Moreover, we do not accept Ms. Troutt's contention that the odometer statement is an express warranty. The sales agreement states on its face that the car is "new." Whether a vehicle is "new" because it has more or less than a certain number of miles on the odometer is not argued by either party. Nor does Ms. Troutt argue that the statement that the car has a designated number of miles on the odometer is false or incorrect. Nor does she connect the odometer statement in any way to the mechanical difficulties experienced with the car.
An odometer statement is required by 15 USC 1988 et seq. The sole purpose of that statement is to prevent odometer tampering by imposing civil penalties. Stier v. Park Pontiac, 391 FSupp. 397 (D. C. W. Va.) (1975). On the other hand the implied warranties contemplated by paragraph 7 of the sales agreement deal with merchantability and fitness for purpose. We conclude that it is an illogical extension to include within the concept of a "warranty" for merchantability or fitness for purposes intended a statement of mileage required by an unrelated statute and absent any showing that the statement of mileage is incorrect and/or connection to the injuries suffered.
In this case, there is no dispute as to any question of fact. The trial court was required solely to interpret the provisions of the sales agreement. The construction of contracts is a question of law for the court. Village Enterprises v. Ga. R. Bank &c. Co., 117 Ga. App. 773 (1) (161 SE2d 901). In view of our determination as to the legal effect of Nash's oral promises and of the odometer statement, there are no genuine issues as to any material fact in relation to Count 2. The purpose of the summary judgment act is to eliminate the necessity for trial by jury, where giving the opposing party the benefit of all reasonable doubt and all favorable inferences that may be drawn from the evidence, there is no genuine issue of fact. Nash was entitled to judgment as a matter of law. Summer-Minter & Assoc. v. Giordano, 231 Ga. 601, 603 (203 SE2d 173); Holland v. Sanfax Corp., 106 Ga. App. 1 (126 SE2d 442).
2. The second enumeration of error argues that Nash's failure to sign the installment agreement violates the Georgia Motor Vehicle Sales Finance Act. Code Ann. 96-1003 (a) provides: "(a) a retail installment contract shall be in writing, shall be signed by both the buyer and the seller. . . ." Ms. Troutt argues that the issue of whether Nash inadvertently or wilfully failed to sign the agreement is a jury question and for that reason alone the grant of summary judgment as to Count 4 was error. Contrariwise, Nash argues that the face of the document shows that the agreement was filled out in all respects and all that is omitted was a written signature by an agent of Nash. Moreover, Nash seeks to circumvent the question of whether the absence of a written signature was wilful or inadvertent by arguing that the document is, within contemplation of law, in fact signed.
Code Ann. 109A-1--201 (39) states: " 'Signed' includes any symbol executed or adopted by a party with present intention to authenticate a writing." Though this count is filed under the Vehicle Sales Finance Act and not under the UCC, we find precedential value in the above definition of "signed" as it relates to the requirement that an installment sales contract be "signed" by both the seller and the buyer. In this case it is not disputed that the vehicle was purchased by Troutt and sold by Nash, with possession transferring hands by virtue of the sales agreement as the underlying authority for the sale. Ms. Troutt relies on the provisions of the agreement in the bringing of this lawsuit. It is clear that the parties accept the document as binding as to each other. Only its interpretation is in question. Thus at the time the document was delivered to Ms. Troutt, it reasonably can be argued that Nash authenticated the agreement by identifying itself as the seller on the face of the document.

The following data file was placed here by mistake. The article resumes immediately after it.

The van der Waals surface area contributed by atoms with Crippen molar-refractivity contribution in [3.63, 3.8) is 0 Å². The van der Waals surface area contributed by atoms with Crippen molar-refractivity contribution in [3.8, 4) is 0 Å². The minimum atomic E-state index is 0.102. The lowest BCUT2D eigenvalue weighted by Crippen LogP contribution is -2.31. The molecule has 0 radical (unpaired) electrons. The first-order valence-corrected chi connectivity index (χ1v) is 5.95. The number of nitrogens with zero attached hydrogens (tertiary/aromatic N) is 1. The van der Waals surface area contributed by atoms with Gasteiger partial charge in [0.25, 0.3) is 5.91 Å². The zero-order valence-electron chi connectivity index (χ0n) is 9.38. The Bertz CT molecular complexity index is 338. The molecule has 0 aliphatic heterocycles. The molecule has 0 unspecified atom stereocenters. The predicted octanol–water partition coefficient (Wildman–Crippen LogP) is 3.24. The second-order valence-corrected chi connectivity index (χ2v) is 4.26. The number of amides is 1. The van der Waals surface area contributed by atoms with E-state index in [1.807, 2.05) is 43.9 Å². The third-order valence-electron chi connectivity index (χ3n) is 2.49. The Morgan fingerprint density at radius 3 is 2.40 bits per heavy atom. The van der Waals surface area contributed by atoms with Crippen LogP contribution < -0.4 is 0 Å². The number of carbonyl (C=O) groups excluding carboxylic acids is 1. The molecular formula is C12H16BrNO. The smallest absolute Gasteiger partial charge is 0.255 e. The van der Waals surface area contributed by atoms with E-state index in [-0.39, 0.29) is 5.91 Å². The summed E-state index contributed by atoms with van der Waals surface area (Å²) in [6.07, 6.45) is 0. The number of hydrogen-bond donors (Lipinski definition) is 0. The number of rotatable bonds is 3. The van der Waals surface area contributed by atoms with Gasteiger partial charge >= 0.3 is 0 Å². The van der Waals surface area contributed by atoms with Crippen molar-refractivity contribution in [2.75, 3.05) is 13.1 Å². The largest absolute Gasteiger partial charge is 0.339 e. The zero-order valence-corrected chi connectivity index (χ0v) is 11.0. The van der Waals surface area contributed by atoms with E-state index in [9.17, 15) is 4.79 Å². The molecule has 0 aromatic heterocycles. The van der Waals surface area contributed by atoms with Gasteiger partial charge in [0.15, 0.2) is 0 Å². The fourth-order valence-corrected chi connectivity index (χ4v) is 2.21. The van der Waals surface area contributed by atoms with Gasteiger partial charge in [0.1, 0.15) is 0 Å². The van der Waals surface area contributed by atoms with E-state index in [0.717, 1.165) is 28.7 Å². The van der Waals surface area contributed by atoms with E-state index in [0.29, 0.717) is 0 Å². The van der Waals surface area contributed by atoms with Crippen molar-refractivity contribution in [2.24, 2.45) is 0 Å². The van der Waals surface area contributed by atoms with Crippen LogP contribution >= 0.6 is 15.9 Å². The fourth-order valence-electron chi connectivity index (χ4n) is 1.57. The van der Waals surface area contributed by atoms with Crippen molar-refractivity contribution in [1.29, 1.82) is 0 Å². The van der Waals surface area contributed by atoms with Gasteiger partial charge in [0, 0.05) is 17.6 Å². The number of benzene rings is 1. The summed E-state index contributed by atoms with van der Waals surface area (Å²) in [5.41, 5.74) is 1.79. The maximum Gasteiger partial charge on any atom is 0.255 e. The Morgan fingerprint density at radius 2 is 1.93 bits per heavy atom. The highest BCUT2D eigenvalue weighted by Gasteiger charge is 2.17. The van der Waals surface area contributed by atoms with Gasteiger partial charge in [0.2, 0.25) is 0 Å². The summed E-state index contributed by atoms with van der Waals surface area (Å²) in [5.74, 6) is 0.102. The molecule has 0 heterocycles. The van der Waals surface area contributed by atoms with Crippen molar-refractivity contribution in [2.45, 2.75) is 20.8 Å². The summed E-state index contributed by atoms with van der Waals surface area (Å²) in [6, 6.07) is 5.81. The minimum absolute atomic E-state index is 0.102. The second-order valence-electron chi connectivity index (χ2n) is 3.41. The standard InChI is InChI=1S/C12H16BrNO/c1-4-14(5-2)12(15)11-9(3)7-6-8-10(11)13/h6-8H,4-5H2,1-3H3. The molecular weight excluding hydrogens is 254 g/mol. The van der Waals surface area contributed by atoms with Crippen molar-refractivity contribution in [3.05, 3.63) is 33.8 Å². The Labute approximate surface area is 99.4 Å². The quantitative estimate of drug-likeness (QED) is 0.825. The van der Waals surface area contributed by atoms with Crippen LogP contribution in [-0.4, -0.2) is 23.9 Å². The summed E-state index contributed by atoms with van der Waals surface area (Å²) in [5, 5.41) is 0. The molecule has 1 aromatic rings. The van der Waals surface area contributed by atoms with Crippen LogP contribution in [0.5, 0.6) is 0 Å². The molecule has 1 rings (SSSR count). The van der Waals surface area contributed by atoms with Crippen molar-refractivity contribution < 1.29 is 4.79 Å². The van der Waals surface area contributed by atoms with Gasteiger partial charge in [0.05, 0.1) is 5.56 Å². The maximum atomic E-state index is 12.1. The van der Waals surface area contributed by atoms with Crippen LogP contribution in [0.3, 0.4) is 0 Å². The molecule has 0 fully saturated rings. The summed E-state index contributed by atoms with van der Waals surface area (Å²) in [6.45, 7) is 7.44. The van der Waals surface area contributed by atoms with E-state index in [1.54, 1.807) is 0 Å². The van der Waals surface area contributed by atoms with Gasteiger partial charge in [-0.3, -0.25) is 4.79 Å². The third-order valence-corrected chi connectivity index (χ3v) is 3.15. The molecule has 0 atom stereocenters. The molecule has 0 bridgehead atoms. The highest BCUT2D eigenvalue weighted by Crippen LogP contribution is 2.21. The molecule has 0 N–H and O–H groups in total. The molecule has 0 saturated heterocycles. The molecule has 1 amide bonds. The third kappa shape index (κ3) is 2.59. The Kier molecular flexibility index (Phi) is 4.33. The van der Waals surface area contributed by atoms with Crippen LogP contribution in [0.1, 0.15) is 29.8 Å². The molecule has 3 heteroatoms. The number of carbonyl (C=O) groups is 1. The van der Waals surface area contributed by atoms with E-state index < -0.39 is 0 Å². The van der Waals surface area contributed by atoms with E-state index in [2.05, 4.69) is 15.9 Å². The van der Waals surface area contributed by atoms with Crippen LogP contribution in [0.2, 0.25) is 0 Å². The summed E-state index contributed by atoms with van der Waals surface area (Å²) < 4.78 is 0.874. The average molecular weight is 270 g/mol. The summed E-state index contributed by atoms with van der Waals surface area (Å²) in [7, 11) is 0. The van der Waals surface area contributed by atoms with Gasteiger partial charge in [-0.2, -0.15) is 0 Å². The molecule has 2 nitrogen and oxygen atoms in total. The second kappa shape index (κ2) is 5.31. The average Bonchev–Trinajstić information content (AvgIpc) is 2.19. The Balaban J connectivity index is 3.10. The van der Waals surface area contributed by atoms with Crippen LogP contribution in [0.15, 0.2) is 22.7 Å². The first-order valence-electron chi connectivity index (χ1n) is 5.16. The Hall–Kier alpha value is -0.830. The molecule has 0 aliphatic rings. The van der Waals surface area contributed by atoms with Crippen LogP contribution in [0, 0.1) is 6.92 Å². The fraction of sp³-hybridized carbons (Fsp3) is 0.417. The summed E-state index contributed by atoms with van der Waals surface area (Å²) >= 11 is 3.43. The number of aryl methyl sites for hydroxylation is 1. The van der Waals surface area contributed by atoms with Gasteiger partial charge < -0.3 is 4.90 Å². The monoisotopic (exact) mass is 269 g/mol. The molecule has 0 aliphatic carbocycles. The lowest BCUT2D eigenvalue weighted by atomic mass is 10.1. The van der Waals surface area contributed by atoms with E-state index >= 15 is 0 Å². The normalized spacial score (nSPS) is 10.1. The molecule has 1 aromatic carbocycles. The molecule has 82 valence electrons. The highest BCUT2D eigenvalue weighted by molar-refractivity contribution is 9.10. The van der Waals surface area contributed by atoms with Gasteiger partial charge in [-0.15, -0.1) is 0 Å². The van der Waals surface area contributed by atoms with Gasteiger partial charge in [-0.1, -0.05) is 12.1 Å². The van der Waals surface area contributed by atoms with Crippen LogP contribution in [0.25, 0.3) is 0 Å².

It has been held: "As to the issue of whether it was 'signed,' U. C. C. 1-201 (39) (Code Ann. 109A-1--201 (39)) defines the term as including any symbol executed or adopted by a party with present intention to authenticate a writing. On the bill of sale and warranty of title were printed the words 'Phoenix Auto Auction.' A complete signature is not necessary to constitute an authentication as it may be printed and may be on any part of the document including a billhead or letterhead. Kohlmeyer & Co. v. Bowen, 126 Ga. App. 700 (192 SE2d 400)." Evans v. Moore, 131 Ga. App. 169, 170 (205 SE2d 507); see also Peoples Bank v. Northwest Ga. Bank, 139 Ga. App. 264 (228 SE2d 181).
In the case sub judice the sales agreement consists of Nash's standard printed form with various labeled blank spaces or blocks where the appropriate information with regard to the transaction has been typed. At the top of the form Nash's company name, address and other information appears. Because the evidence is direct and uncontroverted that Nash took this form, completed it with details and terms of the contract and delivered the completed agreement to Ms. Troutt, a finding would have been authorized if not demanded that Nash adopted its typed name at the top of the form with present intention to authenticate the writing and that the writing would be sufficient against Nash under UCC 1-201 (39). Kohlmeyer & Co. v. Bowen, supra, pp. 704-705. We confirm this finding by the trial court and the grant of summary judgment as to Count 4 that flows therefrom.
Gary R. Yates, for appellant.
Thursday May 21 23:41 EDT